Just when you thought it was safe to go back into the housing market… The 1986 film House ended up being fairly successful at the box office. That’s all it takes to see to it that a sequel is made. I always thought that the follow-up, 1987’s House II: The Second Story had one of the dumbest subtitles in movie history. I mean duh, that big Roman numeral II usually means it’s the second story! While watching it this time my wife pointed out to me that it’s the second “story.” You know, like how a house has stories…as in floors? So, ok, now I think it’s a dumb and clever subtitle.
This film has absolutely nothing to do with the first film except that it also involves a strange old house, and has a Cheers cast member in a small supporting role (the first film had a small role for George Wendt). This time, the home in question is inherited by Jesse (Arye Gross). The home once belonged to his parents, who died there mysteriously when he was an infant. Jesse is joined by his music exec girlfriend Kate (Lar Park Lincoln). Shortly after they arrive, Jesse’s friend Charlie (Jonathan Stark) and his singer girlfriend Lana (Amy Yasbeck) show up to freeload.
Jesse quickly becomes quite fascinated by the strange old house and by the history of his family. Through some old books he learns about his great great grandfather, also named Jesse. He was an outlaw and an adventurer who supposedly once found one of the legendary crystal skulls. Figuring that the very valuable skull may be buried with him, Jesse and Charlie decide to go dig up the old man’s grave. Not only do they find the skull, but they also find great great grandpa still alive. He’s a sort of old west zombie who tells them to call him Gramps (Royal Dano). Meanwhile, Kate has decided that Lana is the next big thing in the music biz and calls over her boss (Bill Maher) to check her out.
The next day, Jesse and Charlie sit and listen to Gramps tell stories of his life. They become so entranced that they forget about the guests coming over for a Halloween party. During the party, though, strange things start to happen, mostly involving strange characters trying to steal the skull. As Jesse and Charlie try to get the skull back they find that many of the rooms in the house lead to other dimensions. They travel to prehistoric times where a baby pterodactyl has nabbed the skull. They also end up rescuing a virgin (Devin Devasquez) from a human sacrifice and getting help from an electrician/adventurer (John Ratzenberger) before a showdown with Gramps’ rotting skeleton former partner.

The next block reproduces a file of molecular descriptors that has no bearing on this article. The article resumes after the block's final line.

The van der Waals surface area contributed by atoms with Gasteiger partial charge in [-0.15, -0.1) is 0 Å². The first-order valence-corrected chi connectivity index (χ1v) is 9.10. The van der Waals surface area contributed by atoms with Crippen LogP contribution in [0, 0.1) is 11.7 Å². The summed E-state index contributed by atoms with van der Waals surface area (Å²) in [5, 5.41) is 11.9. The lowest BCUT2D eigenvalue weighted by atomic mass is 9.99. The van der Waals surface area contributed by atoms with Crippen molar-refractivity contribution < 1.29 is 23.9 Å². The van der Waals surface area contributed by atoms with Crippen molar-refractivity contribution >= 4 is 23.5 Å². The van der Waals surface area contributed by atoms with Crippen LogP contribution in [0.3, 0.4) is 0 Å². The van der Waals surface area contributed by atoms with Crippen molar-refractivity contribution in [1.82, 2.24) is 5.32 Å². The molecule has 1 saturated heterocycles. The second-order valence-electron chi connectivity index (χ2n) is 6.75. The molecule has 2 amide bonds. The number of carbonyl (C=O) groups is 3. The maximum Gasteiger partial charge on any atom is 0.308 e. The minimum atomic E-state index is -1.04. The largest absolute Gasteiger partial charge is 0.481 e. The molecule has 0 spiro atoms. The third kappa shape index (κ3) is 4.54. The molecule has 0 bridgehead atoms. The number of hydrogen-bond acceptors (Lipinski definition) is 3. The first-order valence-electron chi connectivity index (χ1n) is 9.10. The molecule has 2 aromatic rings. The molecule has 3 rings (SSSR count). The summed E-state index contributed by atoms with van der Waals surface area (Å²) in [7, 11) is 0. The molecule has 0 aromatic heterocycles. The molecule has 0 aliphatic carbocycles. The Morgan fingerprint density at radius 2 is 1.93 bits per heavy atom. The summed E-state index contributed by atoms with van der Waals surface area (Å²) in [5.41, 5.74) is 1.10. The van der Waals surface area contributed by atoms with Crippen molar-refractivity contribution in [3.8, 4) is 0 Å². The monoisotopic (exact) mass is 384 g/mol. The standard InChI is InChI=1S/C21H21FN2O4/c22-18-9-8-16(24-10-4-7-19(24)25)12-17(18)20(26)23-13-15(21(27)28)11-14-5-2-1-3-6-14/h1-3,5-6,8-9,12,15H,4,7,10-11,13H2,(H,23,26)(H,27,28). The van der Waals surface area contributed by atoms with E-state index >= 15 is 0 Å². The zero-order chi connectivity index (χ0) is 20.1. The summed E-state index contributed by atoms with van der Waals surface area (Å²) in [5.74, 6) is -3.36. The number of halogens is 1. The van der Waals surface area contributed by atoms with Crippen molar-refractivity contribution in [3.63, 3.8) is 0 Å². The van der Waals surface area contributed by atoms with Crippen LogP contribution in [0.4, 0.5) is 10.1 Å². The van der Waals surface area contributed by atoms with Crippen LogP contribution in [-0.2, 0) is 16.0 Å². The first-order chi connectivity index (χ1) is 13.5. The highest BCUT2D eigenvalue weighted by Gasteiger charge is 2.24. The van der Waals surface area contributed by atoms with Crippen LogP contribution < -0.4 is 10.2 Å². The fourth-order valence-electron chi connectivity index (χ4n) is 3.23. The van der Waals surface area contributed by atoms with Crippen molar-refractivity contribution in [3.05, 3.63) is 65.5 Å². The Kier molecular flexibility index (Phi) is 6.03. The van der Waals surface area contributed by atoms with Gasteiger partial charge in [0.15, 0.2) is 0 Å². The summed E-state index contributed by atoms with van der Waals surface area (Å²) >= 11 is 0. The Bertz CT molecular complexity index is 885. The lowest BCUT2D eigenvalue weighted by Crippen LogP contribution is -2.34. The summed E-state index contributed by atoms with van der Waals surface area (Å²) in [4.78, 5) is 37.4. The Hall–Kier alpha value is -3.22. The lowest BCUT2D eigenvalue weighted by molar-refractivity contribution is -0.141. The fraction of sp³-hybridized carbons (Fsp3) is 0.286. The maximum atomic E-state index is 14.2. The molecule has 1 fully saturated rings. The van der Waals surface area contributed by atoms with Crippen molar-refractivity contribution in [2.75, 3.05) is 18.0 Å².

House II is really more of a fantasy comedy than a horror film. The original House definitely had a comedic spin to it, but it’s tone was generally much darker than this film. Only the final sequence involving the zombie cowboy really has more of a horror feel to it. In fact, there are some sequences where the filmmakers get downright cutesy. Case in point: one companion Jesse and Charlie pick up along the way is a prehistoric creature that is a mashup between a dog and a caterpillar. It’s look reminds me a bit of Bandit, the dog from the Jonny Quest cartoon series…if Bandit were green and had 10 stubby legs. The film isn’t remotely scary, but as a lighthearted fantasy zombie story it actually works quite well.
One of the big selling points of the film is Royal Dano. He is perfectly cast as Gramps and performs way above the level of what you would expect for a film like this. The other highlight is the short sequence involving John Ratzenberger as Bill the electrician. His delivery is so perfect when he stares into a hole in the wall and nonchalantly remarks, “Looks like you got some sort of alternate universe in there or somethin.” The role is very similar to what he did on Cheers as Cliff, but here Cliff actually gets to be everything he thinks he is in his mind. There’s just something wonderful about watching John Ratzenberger fight off Aztec warriors with a sabre.
The film does have it’s share of weak spots. Some of the special effects are a little clunky. Most of the creatures are done with a mixture of stop motion and puppetry that is only somewhat convincing. Oh, and let us not forget the absolutely dopey performance that comes courtesy of Bill Maher. It’s no wonder he stopped acting in movies. These things aside, the film still worked for me. There’s nothing all that amazing about House II: The Second Story, but it manages to be a fun ride. Somehow it pulls off mixing fantasy, light-horror, and comedy quite well.